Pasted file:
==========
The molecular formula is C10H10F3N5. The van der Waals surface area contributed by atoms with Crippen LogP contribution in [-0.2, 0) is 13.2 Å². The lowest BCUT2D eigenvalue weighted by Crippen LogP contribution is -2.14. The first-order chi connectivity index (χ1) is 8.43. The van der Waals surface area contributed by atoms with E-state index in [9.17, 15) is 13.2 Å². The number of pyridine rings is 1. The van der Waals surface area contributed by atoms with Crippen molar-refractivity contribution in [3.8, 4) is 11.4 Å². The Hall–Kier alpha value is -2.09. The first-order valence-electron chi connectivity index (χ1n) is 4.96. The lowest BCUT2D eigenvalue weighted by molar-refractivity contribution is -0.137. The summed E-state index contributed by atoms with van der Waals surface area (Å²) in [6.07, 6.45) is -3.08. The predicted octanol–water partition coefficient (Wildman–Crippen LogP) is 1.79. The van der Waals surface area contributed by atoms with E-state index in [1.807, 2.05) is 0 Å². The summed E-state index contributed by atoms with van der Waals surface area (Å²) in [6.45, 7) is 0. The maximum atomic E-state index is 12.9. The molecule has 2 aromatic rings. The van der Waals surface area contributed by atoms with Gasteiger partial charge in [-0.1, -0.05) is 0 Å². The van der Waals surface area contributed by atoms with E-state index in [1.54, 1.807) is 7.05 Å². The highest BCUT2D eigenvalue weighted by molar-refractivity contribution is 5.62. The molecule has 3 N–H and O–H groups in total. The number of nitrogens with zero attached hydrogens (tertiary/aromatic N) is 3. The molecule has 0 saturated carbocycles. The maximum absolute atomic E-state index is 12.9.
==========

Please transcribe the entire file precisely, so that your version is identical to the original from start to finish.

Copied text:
The molecular formula is C10H10F3N5. The van der Waals surface area contributed by atoms with Crippen LogP contribution in [-0.2, 0) is 13.2 Å². The lowest BCUT2D eigenvalue weighted by Crippen LogP contribution is -2.14. The first-order chi connectivity index (χ1) is 8.43. The van der Waals surface area contributed by atoms with E-state index in [9.17, 15) is 13.2 Å². The number of pyridine rings is 1. The van der Waals surface area contributed by atoms with Crippen molar-refractivity contribution in [3.8, 4) is 11.4 Å². The Hall–Kier alpha value is -2.09. The first-order valence-electron chi connectivity index (χ1n) is 4.96. The lowest BCUT2D eigenvalue weighted by molar-refractivity contribution is -0.137. The summed E-state index contributed by atoms with van der Waals surface area (Å²) in [6.07, 6.45) is -3.08. The predicted octanol–water partition coefficient (Wildman–Crippen LogP) is 1.79. The van der Waals surface area contributed by atoms with E-state index in [1.807, 2.05) is 0 Å². The summed E-state index contributed by atoms with van der Waals surface area (Å²) in [6.45, 7) is 0. The maximum atomic E-state index is 12.9. The molecule has 2 aromatic rings. The van der Waals surface area contributed by atoms with Gasteiger partial charge in [-0.1, -0.05) is 0 Å². The van der Waals surface area contributed by atoms with E-state index in [1.54, 1.807) is 7.05 Å². The highest BCUT2D eigenvalue weighted by molar-refractivity contribution is 5.62. The molecule has 3 N–H and O–H groups in total. The number of nitrogens with zero attached hydrogens (tertiary/aromatic N) is 3. The molecule has 0 saturated carbocycles. The maximum absolute atomic E-state index is 12.9.